All hail the Only Bad Gal™ in the world
So, Rihanna’s Halftime performance. How are we doing?
It’s been over 24 hours since Riri did her explosive Halftime Show for the coveted Super Bowl LVII at the State Farm Stadium in Glendale, Arizona. So despite many of us not really paying attention to the NFL and American football, we all knew that the performance could only be historic. Dance legend Parris Goebel, who was behind The Royal Family Dance Crew, JLo’s own Halftime performance in 2020 and—how can we forget—all three Savage X Fenty shows joins as the choreographer. That recipe screams one for the books, and boy, did Rihanna deliver. She did all this while risers suspended her 15 to 60 feet into the air.
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Last year’s performance had headliners Dr. Dre, Eminem, Snoop Dogg, 50 Cent, Mary J. Blige and Kendrick Lamar. Heavyweights in their own right, I’m not going to lie. But can they compare to Rihanna’s first solo stage in seven long years? As a loyal member of the Navy, I would have to respectfully say no. Best believe we’ve been waiting for this since the moment she posted a photo of that football on Instagram, and the wait has been nothing but worth it.
In 14 minutes, Rihanna announced her second pregnancy, performed a comprehensive set of 12 hits from the past years and never missed a note or beat. You can see her a mile away thanks to her red flight suit and breastplate by Loewe’s Jonathan Anderson. Her dancers were swathed in Savage X Fenty, made up in Fenty Beauty and had touches of Fenty Skin for the extra glitter. Of course, she didn’t even miss the opportunity to plug her favorite setting powder mid-performance. Riri and her businesses carried the performance quite literally, and we love seeing it happen again and again.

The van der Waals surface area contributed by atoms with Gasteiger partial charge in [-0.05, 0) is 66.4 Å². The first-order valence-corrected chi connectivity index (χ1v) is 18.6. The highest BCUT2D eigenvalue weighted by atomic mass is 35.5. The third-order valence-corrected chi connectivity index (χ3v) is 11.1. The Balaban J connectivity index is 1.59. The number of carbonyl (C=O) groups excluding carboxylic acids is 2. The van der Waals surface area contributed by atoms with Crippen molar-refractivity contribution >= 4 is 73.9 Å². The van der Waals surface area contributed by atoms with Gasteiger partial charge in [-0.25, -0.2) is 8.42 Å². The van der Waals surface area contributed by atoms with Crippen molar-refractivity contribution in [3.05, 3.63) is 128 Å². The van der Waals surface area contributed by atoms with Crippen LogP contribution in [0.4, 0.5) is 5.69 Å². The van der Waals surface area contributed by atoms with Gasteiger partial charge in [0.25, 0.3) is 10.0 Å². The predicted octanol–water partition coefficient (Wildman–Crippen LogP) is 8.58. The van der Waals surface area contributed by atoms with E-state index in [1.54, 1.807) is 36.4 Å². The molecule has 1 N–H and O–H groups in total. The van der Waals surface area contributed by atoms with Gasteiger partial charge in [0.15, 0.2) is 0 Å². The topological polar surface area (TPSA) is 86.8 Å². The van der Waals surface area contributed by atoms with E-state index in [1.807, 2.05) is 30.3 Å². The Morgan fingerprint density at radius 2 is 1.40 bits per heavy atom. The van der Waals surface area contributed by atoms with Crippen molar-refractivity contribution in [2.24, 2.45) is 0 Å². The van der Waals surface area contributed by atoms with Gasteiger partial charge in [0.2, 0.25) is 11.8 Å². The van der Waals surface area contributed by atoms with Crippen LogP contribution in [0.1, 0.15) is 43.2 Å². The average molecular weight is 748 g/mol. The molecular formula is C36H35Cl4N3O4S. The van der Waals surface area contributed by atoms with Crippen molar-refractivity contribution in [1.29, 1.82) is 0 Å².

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In the seven years since ANTI, Rihanna grew Fenty into the behemoth that it is, gave birth to her firstborn with ASAP Rocky, touched base with some musical projects and was hailed a national hero by Barbados. Always present and forever the best dressed on the red carpets and fashion shows she attended, Rihanna never really shied away from the spotlight. But it was evident that her music had to take the back seat. Yet, years later, she still manages to command the stage and demand attention, whether it’s her only hook for Run This Town or finally nailing the high humming note for Work.
Music was the first introduction many of us had to Rihanna, whether it’s Pon de Replay’s refreshing breath of dancehall air or our number one karaoke song Umbrella. So I’ve stopped begging Rihanna (and the universe) for a new album. Not because I’ve grown tired of waiting but because, if there’s one thing that this performance showed me, her massive discography still hits like the first time. And that’s enough to tide me over while Mother Rihanna takes her sweet, sweet time.
But hey, Ri, if ever you change your mind. We’re still here.
Art Matthew Ian Fetalver